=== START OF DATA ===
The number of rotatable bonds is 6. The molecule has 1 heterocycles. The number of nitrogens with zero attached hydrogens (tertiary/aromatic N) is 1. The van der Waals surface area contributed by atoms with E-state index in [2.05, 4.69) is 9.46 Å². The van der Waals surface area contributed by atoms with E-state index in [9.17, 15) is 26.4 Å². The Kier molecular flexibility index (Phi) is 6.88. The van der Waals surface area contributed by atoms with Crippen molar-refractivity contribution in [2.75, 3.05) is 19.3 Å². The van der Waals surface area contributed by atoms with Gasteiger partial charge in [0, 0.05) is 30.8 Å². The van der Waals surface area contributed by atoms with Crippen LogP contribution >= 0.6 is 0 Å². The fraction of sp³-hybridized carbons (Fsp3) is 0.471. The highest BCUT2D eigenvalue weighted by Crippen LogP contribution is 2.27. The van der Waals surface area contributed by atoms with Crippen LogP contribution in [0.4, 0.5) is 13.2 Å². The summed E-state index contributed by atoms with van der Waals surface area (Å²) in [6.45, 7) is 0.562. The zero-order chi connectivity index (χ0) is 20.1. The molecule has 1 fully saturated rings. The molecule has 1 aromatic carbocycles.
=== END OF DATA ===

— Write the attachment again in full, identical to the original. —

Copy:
The number of rotatable bonds is 6. The molecule has 1 heterocycles. The number of nitrogens with zero attached hydrogens (tertiary/aromatic N) is 1. The van der Waals surface area contributed by atoms with E-state index in [2.05, 4.69) is 9.46 Å². The van der Waals surface area contributed by atoms with E-state index in [9.17, 15) is 26.4 Å². The Kier molecular flexibility index (Phi) is 6.88. The van der Waals surface area contributed by atoms with Crippen molar-refractivity contribution in [2.75, 3.05) is 19.3 Å². The van der Waals surface area contributed by atoms with Gasteiger partial charge in [0, 0.05) is 30.8 Å². The van der Waals surface area contributed by atoms with Crippen LogP contribution >= 0.6 is 0 Å². The fraction of sp³-hybridized carbons (Fsp3) is 0.471. The highest BCUT2D eigenvalue weighted by Crippen LogP contribution is 2.27. The van der Waals surface area contributed by atoms with Crippen LogP contribution in [0.4, 0.5) is 13.2 Å². The summed E-state index contributed by atoms with van der Waals surface area (Å²) in [6.45, 7) is 0.562. The zero-order chi connectivity index (χ0) is 20.1. The molecule has 1 fully saturated rings. The molecule has 1 aromatic carbocycles.